ISSN (Online) - 2349-8846

Alok Prasanna KumarSubscribe to RSS - Alok Prasanna Kumar

Surrogacy and the Laws on Maternity Benefits

Five high courts across India have uniformly held that women employees who have children through surrogacy would be entitled to maternity benefits in accordance with the rules. How they have arrived at this conclusion is quite different in each case, and each judgment presents different approaches to address this legal question. Beyond the legal question, the approaches must also be closely examined for class biases and paternalistic assumptions about motherhood.

Sectarian Appeals in Elections

The Supreme Court’s judgment on sectarian appeals during election campaigns interprets the Representation of the People Act, 1951 correctly and to its intended effect. The dissenting judgment conflated the substance of the appeal with the identity of the person who is making it, and did not address the scope of the case. The majority judgment’s regulation of election speech is not only necessary to ensure free and fair elections and uphold the secular ethos of the Constitution, but it is also needed to fulfil the constitutional goal of fraternity.

Sectarian Appeal Judgment — Interpreting Representation of the People Act to its Intended Effect

 

Supreme Court’s judgment on sectarian appeals during election campaigns interprets the Representation of the People Act, 1951 correctly and to its intended effect. The dissenting judgment conflated the substance of the appeal with the identity of the person who is making it, and did not address the scope of the case. The majority judgment’s regulation of election speech is not only necessary to ensure free and fair elections and uphold the secular ethos of the Constitution, but also needed to fulfil the constitutional goal of fraternity.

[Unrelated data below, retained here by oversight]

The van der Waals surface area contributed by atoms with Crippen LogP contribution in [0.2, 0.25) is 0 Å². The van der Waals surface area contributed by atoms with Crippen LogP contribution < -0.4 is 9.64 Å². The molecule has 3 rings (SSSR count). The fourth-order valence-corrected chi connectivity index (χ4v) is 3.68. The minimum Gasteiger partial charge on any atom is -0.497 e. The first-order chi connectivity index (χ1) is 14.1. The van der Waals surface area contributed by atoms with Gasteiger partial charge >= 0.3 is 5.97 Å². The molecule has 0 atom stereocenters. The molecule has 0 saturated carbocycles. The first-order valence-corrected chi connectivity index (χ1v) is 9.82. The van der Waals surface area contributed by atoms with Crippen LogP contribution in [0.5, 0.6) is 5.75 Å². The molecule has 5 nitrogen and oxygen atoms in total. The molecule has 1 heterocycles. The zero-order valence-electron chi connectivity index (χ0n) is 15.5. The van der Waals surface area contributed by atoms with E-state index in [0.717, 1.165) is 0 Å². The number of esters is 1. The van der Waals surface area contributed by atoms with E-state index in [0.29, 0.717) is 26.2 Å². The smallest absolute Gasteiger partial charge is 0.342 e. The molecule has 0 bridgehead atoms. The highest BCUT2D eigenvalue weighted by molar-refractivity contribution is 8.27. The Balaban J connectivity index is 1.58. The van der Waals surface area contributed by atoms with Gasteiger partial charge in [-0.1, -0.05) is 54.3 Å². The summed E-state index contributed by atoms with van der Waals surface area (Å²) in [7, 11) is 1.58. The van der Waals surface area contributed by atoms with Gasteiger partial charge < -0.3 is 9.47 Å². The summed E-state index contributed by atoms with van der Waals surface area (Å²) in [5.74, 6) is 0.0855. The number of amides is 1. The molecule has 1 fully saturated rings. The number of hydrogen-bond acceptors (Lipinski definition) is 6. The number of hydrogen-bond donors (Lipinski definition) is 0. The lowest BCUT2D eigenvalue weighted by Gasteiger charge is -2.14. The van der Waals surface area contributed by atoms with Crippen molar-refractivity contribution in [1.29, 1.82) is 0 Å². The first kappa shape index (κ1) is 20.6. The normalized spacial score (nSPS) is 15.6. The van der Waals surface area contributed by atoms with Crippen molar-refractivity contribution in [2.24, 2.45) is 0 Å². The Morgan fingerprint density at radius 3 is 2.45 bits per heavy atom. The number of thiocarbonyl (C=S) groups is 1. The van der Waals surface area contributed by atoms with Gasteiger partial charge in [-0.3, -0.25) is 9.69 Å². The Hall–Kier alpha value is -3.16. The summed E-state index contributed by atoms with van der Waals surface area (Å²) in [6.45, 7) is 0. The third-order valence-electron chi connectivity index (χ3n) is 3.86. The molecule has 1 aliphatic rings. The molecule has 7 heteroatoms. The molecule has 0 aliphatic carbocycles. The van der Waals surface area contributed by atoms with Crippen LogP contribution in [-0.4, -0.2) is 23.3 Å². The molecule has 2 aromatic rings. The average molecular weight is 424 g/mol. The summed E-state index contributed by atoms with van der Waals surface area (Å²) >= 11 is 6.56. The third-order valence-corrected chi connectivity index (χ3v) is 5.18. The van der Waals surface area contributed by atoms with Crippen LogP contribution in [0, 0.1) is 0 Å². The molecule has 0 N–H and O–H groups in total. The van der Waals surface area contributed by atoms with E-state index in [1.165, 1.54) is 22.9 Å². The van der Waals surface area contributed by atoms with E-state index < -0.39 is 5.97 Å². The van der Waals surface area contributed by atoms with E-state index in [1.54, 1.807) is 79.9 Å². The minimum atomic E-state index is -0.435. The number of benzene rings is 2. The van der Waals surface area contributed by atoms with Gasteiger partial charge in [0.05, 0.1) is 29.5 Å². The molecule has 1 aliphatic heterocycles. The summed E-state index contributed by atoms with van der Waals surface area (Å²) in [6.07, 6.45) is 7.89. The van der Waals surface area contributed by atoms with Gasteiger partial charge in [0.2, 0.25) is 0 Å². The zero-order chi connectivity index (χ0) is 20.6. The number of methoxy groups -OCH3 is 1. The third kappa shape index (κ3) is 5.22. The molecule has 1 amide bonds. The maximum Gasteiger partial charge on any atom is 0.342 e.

Debating Contempt of Court

By issuing a contempt notice to Justice Markandey Katju for his over-the-top criticism of its judgment, in the manner that it did, the Supreme Court has only diminished its institutional dignity. While Katju’s behaviour post retirement is not in keeping with the nature of the office he held, the contempt jurisdiction was not meant to be used like this.

Demonetisation and the Rule of Law

The challenge in the Supreme Court and high courts to the current demonetisation exercise requires some serious discussion for what it tells us about the state of the rule of law and constitutional government in India. 

'Equal Pay for Equal Work'

"Equal pay for equal work," envisioned as a concept of gender justice in the workplace and more, has shrunk to a jurisprudential principle used in service disputes between employees and the government. Even this body of court-made law, while laudable in at least protecting the rights of the temporary employees, does not actually further the larger principle in the context of the Indian worker, male or female, who has been abandoned by the state.

Revisiting the Rationale for Reservations

The demand for reservations in jobs and education being made by agitating "middle castes" overturns the logic of affirmative action on its head. Instead of addressing historic discrimination, it is articulated as a means to "capture" public employment and education to maintain caste hierarchies. Accepting these demands, as the high courts have held, would be unconstitutional, but that will not stop governments from trying.

‘Right to Choose’ as a Fundamental Right

Across India, high courts are interpreting Article 21 of the Constitution to give depth and detail to the “inner” aspects of the right to life, namely, the right to privacy and to make one’s own choices. In the face of increasing state intervention in the matter of personal choices, and questioning of earlier notions of what is a matter of choice, the Supreme Court will be called upon to adjudicate the extent and scope of the life and liberty of a citizen on many crucial issues.

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